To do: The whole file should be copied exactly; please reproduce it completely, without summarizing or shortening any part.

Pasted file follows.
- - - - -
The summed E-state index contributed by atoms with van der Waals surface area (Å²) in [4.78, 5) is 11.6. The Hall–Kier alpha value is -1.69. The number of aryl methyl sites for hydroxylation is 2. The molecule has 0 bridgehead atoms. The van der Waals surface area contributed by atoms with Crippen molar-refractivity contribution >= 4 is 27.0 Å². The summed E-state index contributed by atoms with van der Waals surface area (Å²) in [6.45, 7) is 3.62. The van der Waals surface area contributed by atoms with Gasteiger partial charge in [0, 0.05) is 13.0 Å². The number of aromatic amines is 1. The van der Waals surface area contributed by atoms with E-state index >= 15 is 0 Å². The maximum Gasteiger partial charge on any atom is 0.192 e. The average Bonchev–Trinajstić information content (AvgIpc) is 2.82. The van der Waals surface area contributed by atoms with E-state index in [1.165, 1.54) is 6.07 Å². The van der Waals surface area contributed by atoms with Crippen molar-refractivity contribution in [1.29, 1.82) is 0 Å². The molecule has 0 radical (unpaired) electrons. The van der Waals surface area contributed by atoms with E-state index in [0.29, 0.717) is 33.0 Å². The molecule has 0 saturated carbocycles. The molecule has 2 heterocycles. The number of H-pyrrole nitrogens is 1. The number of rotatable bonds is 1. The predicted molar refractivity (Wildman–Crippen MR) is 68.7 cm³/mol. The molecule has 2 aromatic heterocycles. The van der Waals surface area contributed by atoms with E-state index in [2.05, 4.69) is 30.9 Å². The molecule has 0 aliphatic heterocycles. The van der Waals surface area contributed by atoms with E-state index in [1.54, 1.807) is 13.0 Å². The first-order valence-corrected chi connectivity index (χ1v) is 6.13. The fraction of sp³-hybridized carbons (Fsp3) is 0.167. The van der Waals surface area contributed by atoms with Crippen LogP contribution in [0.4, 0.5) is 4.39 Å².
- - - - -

The summed E-state index contributed by atoms with van der Waals surface area (Å²) in [4.78, 5) is 11.6. The Hall–Kier alpha value is -1.69. The number of aryl methyl sites for hydroxylation is 2. The molecule has 0 bridgehead atoms. The van der Waals surface area contributed by atoms with Crippen molar-refractivity contribution >= 4 is 27.0 Å². The summed E-state index contributed by atoms with van der Waals surface area (Å²) in [6.45, 7) is 3.62. The van der Waals surface area contributed by atoms with Gasteiger partial charge in [0, 0.05) is 13.0 Å². The number of aromatic amines is 1. The van der Waals surface area contributed by atoms with E-state index >= 15 is 0 Å². The maximum Gasteiger partial charge on any atom is 0.192 e. The average Bonchev–Trinajstić information content (AvgIpc) is 2.82. The van der Waals surface area contributed by atoms with E-state index in [1.165, 1.54) is 6.07 Å². The van der Waals surface area contributed by atoms with Crippen molar-refractivity contribution in [1.29, 1.82) is 0 Å². The molecule has 0 radical (unpaired) electrons. The van der Waals surface area contributed by atoms with E-state index in [0.29, 0.717) is 33.0 Å². The molecule has 0 saturated carbocycles. The molecule has 2 heterocycles. The number of H-pyrrole nitrogens is 1. The number of rotatable bonds is 1. The predicted molar refractivity (Wildman–Crippen MR) is 68.7 cm³/mol. The molecule has 2 aromatic heterocycles. The van der Waals surface area contributed by atoms with E-state index in [2.05, 4.69) is 30.9 Å². The molecule has 0 aliphatic heterocycles. The van der Waals surface area contributed by atoms with E-state index in [1.54, 1.807) is 13.0 Å². The first-order valence-corrected chi connectivity index (χ1v) is 6.13. The fraction of sp³-hybridized carbons (Fsp3) is 0.167. The van der Waals surface area contributed by atoms with Crippen LogP contribution in [0.4, 0.5) is 4.39 Å².